Glendale Unified officials this week said they will take steps to reduce the visual impact of solar panels being installed at seven local schools, but will not relocate them, as requested by some neighbors.
The district broke ground last month on the $7.2-million project, which includes installing solar panels at Clark Magnet and Crescenta Valley high schools, Rosemont Middle School and Keppel, Columbus, Mountain Avenue and Monte Vista elementary schools. It is being paid for with funds from Measure S, a $270-million school bond passed by voters in April 2011.
The solar panels are projected to save the district $543,000 in their first year of operation. The estimated cost savings during the next three decades is $18 million.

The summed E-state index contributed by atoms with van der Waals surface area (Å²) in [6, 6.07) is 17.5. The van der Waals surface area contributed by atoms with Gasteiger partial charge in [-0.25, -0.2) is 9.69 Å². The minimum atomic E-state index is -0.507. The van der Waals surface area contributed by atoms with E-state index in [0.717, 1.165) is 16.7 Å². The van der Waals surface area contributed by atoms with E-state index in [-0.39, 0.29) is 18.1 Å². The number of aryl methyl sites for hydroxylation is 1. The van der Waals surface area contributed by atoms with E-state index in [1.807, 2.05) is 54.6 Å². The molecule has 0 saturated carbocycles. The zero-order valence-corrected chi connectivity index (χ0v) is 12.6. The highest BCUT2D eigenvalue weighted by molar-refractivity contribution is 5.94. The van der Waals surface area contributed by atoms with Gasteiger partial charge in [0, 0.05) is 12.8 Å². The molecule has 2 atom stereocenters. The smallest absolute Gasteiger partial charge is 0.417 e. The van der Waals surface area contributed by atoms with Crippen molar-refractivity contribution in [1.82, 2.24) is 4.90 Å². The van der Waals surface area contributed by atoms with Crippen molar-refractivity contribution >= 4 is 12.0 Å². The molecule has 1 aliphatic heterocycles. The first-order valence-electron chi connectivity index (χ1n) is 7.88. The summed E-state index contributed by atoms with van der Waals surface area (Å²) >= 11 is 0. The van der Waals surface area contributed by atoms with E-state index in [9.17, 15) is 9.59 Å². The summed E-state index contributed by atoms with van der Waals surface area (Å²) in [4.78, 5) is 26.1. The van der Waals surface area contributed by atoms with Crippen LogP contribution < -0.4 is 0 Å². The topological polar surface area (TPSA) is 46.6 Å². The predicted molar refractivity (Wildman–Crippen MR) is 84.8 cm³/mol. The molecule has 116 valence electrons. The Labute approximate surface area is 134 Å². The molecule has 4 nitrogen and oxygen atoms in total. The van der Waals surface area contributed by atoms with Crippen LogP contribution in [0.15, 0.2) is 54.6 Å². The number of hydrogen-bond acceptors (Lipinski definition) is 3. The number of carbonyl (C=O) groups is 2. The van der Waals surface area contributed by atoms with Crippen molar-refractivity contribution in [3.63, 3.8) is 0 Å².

But what is being touted by Glendale Unified as an environmentally friendly and economically savvy move has rankled some homeowners near the schools because they say the solar structures impede their backyard views. School projects are approved by the California Division of State Architect, and so aren't bound by city codes that require public notices and hearings.